A study by McKinsey & Co., neatly summarized in this B2Bec News infographic, attaches empirical evidence to a reality that many B2B company leaders already know firsthand. That is, the undeniable fact that industrial distributors must have an effective eCommerce channel in 2019 to keep pace with Amazon Business and other digital disruptors.
Auto parts, electronics and general industrial (MRO) distributors are in the most danger, according to the research. These companies trade in products that can be easily boxed up and shipped out to end customers, which translates to a layup for Amazon. As MDM’s Ian Heller said at our MindShare event in May, “Amazon has out-Graingered Grainger.”
If purchasing goods from your company requires little technical expertise or value-added services, or if your products carry hefty margins, you need to be selling online … yesterday. Amazon has pioneered and dominated the complete order-to-delivery process online, and they’re out to grab as much market share as possible. As their leader often says, “Your margin is my opportunity.”
Knowing Amazon’s stance, it’s essential for distributors to establish an alternative method to selling to customers online. This is important, not only from a market share standpoint, but also to avoid handing over highly valuable end customer data and product catalog information. If your margin is their opportunity, imagine the opportunity your data could provide.
The next category down, medium risk, is comprised of industry segments where sales cycles tend to be highly technical or require large, complex shipments. Industries such as building products and electrical products distribution are a bit more insulated from the threat, but by no means immune. In fact, according to McKinsey, “experts we have interviewed mentioned that digital disruptors like Amazon are now partnering with third-party vendors to ship large, bulky products, such as refrigerators and lumber.”
It was only a matter of time.
Even if difficult-to-ship products have been a barrier, Amazon has proven getting creative with third parties is possible. In addition to the functionality and delivery of an eCommerce site, it’s critical to deploy relevant customer-specific pricing and product guidance at the point of sale. By doing so, your efforts to fully support customers - and increase average order value - are far more likely to be successful.
Turning a Threat into an Opportunity
But enough with the doom and gloom. There’s money to be made online, namely because the consumer norm of preferring to buy online is steadily creeping into B2B. In short, your customers increasingly want to purchase online and they expect you to serve them there, or they’ll go elsewhere.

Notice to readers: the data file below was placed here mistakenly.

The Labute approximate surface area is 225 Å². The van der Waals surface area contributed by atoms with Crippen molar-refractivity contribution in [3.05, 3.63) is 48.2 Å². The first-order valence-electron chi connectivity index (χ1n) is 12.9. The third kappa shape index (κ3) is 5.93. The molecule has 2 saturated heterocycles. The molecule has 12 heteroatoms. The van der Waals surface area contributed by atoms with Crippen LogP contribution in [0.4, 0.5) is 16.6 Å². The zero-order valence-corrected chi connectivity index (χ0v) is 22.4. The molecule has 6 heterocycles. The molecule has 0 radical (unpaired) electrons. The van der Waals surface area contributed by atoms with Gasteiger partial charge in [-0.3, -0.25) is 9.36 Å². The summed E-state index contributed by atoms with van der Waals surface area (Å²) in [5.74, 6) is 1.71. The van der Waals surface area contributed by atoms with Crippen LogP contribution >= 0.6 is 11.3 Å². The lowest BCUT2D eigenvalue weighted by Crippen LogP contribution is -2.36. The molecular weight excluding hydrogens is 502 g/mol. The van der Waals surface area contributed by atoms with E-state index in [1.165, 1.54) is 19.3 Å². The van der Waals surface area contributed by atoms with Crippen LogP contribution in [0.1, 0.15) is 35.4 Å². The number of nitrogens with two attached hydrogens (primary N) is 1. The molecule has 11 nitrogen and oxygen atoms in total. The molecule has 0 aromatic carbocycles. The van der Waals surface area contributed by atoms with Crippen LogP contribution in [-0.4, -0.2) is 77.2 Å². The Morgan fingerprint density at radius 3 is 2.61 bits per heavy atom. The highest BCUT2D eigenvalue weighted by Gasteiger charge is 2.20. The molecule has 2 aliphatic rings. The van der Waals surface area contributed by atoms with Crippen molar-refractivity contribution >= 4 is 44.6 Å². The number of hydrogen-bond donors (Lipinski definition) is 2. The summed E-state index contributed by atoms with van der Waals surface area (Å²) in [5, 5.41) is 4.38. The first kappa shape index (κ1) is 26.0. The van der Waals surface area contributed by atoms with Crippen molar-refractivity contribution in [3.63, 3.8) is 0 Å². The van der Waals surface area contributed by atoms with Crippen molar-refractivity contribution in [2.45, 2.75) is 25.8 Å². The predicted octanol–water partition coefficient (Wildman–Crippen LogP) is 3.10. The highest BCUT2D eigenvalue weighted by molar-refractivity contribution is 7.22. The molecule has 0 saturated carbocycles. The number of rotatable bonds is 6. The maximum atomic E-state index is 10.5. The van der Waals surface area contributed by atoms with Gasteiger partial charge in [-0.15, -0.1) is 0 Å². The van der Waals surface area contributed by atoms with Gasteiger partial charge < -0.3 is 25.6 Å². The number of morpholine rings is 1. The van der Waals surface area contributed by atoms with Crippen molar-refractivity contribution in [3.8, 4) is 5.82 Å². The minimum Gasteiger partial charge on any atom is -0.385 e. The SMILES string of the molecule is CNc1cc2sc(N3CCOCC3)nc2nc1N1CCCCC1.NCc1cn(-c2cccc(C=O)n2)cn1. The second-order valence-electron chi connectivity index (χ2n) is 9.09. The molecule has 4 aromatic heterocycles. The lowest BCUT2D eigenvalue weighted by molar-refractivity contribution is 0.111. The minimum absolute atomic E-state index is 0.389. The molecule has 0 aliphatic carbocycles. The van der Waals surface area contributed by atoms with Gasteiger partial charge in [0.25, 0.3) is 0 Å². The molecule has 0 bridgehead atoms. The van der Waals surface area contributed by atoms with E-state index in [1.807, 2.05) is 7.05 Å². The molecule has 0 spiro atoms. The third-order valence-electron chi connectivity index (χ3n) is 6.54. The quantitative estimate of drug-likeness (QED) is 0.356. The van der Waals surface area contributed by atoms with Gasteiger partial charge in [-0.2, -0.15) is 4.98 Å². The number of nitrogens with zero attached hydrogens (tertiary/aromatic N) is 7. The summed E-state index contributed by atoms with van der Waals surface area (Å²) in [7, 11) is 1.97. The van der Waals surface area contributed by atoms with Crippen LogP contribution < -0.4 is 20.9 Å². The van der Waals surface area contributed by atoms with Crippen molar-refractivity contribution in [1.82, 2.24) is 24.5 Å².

On top of that, more and more manufacturers are choosing to partner with Amazon to get their products out to market. Think about why manufacturers are making the decision to sell through Amazon. It’s a calculation, wherein they may sacrifice margin and/or customer information, but in exchange gain a wider reach and the ease of doing business through a trusted online channel.
While on the surface that’s a scary proposition, innovative distributors see an opportunity to enhance their own value proposition through eCommerce. By leveraging their inherent advantages over Amazon, like hard-earned relationships and value-added services, these distributors are solidifying customer and supplier relationships by making the buying experience more efficient. They also use their online presence to enter new markets quickly.
According to John Gunderson of Modern Distribution Management, “Amazon has been a threat, but it’s driven a lot of investment [in digital sales] and a lot of hard thinking in terms of strategy, as well. Amazon is just one part of something that’s much larger in terms of the whole digital transformation journey and how customers are buying and how distributors are shifting their sales models to meet that.”
For high turn, replenishable businesses like auto parts, electronics and general industrial distributors, standing up an eCommerce channel requires that existing customers are served up prices that make sense as well as suggestions to add complementary products at checkout. By doing so, you can increase average order size as well as provide the suggestive selling B2B buyers are used to as consumers.
Pricing is Still the Brass Tacks
For any distribution vertical industry, the shift to eCommerce must include an air-tight pricing strategy. The McKinsey study revealed that “customers turn to digital players mainly for price and convenience.” Customers have more buying and negotiating power thanks to the visibility afforded by eCommerce. If new online buyers don’t like your prices, they’re not going to tell you – they will just go elsewhere. More importantly, your existing customers expect to purchase at their negotiated price, not the list price new customers see, when buying online. Solving for that in B2B can get tricky.
It’s difficult enough to consistently deliver rational pricing offline, when cost inputs are constantly changing and the “right price” can vary from purchase to purchase, even for the same customer. When pricing doesn’t match customer expectations, a host of margin leakage issues can take place.
Succeeding in B2B eCommerce requires a focus not only on the technology and the delivery, but ensuring you serve up customer-specific guidance for every transaction that happens on the new digital channel. In addition to having a functioning eCommerce platform that allows customers to order online, to be successful online it’s critical to infuse that channel with pricing and product guidance that ensures the Amazon-like experience customers increasingly demand.
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